Last night, I saw actor Paul Rudd answer a call from a time-traveling Keanu Reeves and then challenge eminent physicist Stephen Hawking to a game of “quantum chess.” No really, I did. Weirder things happen all the time—like how particles entangle and decohere and superpose in quantum mechanics. And like how Stephen Hawking apparently spends his free time watching cat videos.
In a video (above) that premiered at Caltech’s “One Entangled Evening” event, hosted by the Institute for Quantum Information and Matter (IQIM), Paul Rudd of Ant-Man fame (the hero’s powers are the result of quantum mechanics) is wondering why he wasn’t invited to give the keynote. He’s been to the quantum realm after all. The reason: Hawking. Rudd needs to best Hawking in order to attend, and save the future apparently, so the actor throws down with help from Keanu and tweets from the Pope.
Directed by Alex Winter, the video was a delightful addition to a night dedicated to celebrating the life and work of Nobel Prize-winning physicist Richard Feynman, who was famously able to bring even the mysteries of the quantum realm up to our level in lucid and accessible lectures. The event continues today with a symposium including some of the brightest minds tackling the universe’s smallest scales.
“Anyone Can Quantum” is a surprisingly funny short with voiceover from the “never-aging” Keanu Reeves, an always funny Dr. Hawking, and a Bill and Ted cameo that is pretty awesome (hint, hint). The game in the video, “quantum chess,” is more than just a gag too—quantum chess is a real game that was developed in collaboration with Chris Cantwell, a graduate student at USC, and will be available for download soon when the Kickstarter campaign launches in February.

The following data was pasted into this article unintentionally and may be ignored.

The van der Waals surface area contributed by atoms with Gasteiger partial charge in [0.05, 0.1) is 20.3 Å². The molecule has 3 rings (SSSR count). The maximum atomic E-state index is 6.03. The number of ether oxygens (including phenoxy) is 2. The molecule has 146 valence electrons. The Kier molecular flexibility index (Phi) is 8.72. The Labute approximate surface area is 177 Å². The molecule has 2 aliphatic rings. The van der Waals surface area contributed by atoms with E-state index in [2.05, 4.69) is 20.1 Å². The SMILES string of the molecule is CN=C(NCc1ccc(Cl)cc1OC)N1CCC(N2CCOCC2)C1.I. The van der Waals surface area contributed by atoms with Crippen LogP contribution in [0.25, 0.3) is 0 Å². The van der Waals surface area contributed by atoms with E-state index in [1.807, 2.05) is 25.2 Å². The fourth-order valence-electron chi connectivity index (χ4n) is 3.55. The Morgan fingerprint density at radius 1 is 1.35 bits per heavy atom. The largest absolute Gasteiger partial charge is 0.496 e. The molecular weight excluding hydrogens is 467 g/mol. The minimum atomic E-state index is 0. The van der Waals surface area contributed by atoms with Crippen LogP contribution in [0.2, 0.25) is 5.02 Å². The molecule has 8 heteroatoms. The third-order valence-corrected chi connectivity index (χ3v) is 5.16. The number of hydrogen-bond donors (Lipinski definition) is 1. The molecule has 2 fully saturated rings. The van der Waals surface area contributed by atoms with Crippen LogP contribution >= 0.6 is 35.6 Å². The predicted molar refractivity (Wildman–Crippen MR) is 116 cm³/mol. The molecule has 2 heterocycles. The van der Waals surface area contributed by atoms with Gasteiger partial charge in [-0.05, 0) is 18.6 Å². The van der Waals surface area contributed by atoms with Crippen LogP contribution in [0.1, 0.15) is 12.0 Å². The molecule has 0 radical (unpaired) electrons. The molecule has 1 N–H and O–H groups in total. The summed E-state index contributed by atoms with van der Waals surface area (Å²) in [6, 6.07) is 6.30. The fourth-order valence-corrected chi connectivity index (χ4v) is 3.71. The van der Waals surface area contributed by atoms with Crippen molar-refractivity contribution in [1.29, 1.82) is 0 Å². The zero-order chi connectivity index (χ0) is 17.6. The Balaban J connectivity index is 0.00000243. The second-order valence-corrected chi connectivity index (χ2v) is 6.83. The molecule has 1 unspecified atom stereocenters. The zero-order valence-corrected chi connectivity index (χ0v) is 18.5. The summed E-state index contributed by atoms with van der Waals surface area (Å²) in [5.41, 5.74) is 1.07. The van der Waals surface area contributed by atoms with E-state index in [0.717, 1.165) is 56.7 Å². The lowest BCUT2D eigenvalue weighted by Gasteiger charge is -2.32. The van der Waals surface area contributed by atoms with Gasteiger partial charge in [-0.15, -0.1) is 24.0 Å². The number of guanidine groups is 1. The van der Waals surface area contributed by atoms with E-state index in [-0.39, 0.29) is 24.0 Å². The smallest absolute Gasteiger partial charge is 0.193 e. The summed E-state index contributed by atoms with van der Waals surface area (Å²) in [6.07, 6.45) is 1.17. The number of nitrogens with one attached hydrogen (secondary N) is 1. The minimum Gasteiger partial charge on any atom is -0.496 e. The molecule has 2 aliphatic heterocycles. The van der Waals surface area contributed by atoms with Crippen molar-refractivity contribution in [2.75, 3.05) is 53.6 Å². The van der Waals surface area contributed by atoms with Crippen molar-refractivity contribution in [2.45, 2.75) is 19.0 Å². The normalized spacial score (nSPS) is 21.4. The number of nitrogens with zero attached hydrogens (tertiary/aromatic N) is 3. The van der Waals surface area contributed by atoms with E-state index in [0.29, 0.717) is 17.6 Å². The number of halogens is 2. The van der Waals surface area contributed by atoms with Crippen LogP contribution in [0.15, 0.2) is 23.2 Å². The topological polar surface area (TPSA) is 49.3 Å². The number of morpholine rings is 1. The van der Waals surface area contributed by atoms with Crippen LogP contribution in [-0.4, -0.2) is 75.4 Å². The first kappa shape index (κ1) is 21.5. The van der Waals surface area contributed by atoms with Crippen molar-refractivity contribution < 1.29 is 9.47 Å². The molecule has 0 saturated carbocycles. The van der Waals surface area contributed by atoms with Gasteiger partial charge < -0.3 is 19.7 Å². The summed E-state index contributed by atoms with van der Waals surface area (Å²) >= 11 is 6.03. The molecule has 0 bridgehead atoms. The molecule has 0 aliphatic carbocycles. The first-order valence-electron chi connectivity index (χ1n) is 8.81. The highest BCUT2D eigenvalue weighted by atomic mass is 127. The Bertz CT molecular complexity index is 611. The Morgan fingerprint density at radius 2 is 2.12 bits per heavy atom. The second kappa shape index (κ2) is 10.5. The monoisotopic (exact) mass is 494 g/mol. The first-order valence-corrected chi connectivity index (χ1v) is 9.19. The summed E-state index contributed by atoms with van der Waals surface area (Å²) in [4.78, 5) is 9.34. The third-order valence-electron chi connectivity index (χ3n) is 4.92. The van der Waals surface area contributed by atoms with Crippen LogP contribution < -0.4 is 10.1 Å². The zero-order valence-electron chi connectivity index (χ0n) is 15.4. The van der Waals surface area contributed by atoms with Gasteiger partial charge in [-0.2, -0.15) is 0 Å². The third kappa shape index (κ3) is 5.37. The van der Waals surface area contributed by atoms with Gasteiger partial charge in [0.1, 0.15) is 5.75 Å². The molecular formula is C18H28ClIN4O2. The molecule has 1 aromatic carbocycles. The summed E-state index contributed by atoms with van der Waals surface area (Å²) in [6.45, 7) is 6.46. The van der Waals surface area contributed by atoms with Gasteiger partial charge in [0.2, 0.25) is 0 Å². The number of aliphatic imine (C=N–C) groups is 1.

And like you see in the video, the game will challenge you with new ways to think about chess. Superposition and entanglement, almost magical properties of quantum systems, will add whole new layers to the already difficult game. Can you imagine a queen in two places at once, or a rook that will only decide where it is on the board once a neighboring piece is attacked? With a little practice with the quantum, I’m sure you’ll get the hang of it (but probably won’t beat Stephen Hawking).